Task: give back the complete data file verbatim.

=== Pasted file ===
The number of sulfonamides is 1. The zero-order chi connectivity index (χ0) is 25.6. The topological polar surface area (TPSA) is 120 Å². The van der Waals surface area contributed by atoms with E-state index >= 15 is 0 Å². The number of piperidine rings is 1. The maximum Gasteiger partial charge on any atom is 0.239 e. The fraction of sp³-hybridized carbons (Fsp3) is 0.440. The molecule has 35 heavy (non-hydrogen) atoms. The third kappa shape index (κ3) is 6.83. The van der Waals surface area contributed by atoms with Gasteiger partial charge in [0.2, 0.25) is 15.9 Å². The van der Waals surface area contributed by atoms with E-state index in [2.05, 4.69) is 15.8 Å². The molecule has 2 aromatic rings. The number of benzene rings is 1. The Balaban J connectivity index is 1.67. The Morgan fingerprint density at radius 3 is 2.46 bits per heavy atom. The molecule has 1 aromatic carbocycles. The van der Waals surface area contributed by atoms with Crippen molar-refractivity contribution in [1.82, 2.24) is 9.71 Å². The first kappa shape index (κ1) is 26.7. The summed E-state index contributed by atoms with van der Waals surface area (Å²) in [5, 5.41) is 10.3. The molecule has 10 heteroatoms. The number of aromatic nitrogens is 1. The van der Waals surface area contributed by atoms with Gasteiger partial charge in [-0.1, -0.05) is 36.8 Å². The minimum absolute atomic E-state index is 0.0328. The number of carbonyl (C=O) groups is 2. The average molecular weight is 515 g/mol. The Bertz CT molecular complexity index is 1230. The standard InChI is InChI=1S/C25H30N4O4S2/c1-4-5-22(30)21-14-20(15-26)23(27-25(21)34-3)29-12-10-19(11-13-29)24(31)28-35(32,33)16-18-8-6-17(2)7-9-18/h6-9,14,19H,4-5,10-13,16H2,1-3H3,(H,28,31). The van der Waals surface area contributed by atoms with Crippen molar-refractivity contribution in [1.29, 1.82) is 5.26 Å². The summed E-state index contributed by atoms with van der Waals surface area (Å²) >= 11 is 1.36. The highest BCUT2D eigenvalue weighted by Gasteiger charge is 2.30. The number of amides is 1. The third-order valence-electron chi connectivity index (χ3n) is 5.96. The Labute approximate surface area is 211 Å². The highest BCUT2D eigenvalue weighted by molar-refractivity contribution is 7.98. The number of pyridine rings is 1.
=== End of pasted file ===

The number of sulfonamides is 1. The zero-order chi connectivity index (χ0) is 25.6. The topological polar surface area (TPSA) is 120 Å². The van der Waals surface area contributed by atoms with E-state index >= 15 is 0 Å². The number of piperidine rings is 1. The maximum Gasteiger partial charge on any atom is 0.239 e. The fraction of sp³-hybridized carbons (Fsp3) is 0.440. The molecule has 35 heavy (non-hydrogen) atoms. The third kappa shape index (κ3) is 6.83. The van der Waals surface area contributed by atoms with Gasteiger partial charge in [0.2, 0.25) is 15.9 Å². The van der Waals surface area contributed by atoms with E-state index in [2.05, 4.69) is 15.8 Å². The molecule has 2 aromatic rings. The number of benzene rings is 1. The Balaban J connectivity index is 1.67. The Morgan fingerprint density at radius 3 is 2.46 bits per heavy atom. The molecule has 1 aromatic carbocycles. The van der Waals surface area contributed by atoms with Crippen molar-refractivity contribution in [1.82, 2.24) is 9.71 Å². The first kappa shape index (κ1) is 26.7. The summed E-state index contributed by atoms with van der Waals surface area (Å²) in [5, 5.41) is 10.3. The molecule has 10 heteroatoms. The number of aromatic nitrogens is 1. The van der Waals surface area contributed by atoms with Gasteiger partial charge in [-0.1, -0.05) is 36.8 Å². The minimum absolute atomic E-state index is 0.0328. The number of carbonyl (C=O) groups is 2. The average molecular weight is 515 g/mol. The Bertz CT molecular complexity index is 1230. The standard InChI is InChI=1S/C25H30N4O4S2/c1-4-5-22(30)21-14-20(15-26)23(27-25(21)34-3)29-12-10-19(11-13-29)24(31)28-35(32,33)16-18-8-6-17(2)7-9-18/h6-9,14,19H,4-5,10-13,16H2,1-3H3,(H,28,31). The van der Waals surface area contributed by atoms with Crippen molar-refractivity contribution in [1.29, 1.82) is 5.26 Å². The summed E-state index contributed by atoms with van der Waals surface area (Å²) >= 11 is 1.36. The highest BCUT2D eigenvalue weighted by Gasteiger charge is 2.30. The number of amides is 1. The third-order valence-electron chi connectivity index (χ3n) is 5.96. The Labute approximate surface area is 211 Å². The highest BCUT2D eigenvalue weighted by molar-refractivity contribution is 7.98. The number of pyridine rings is 1.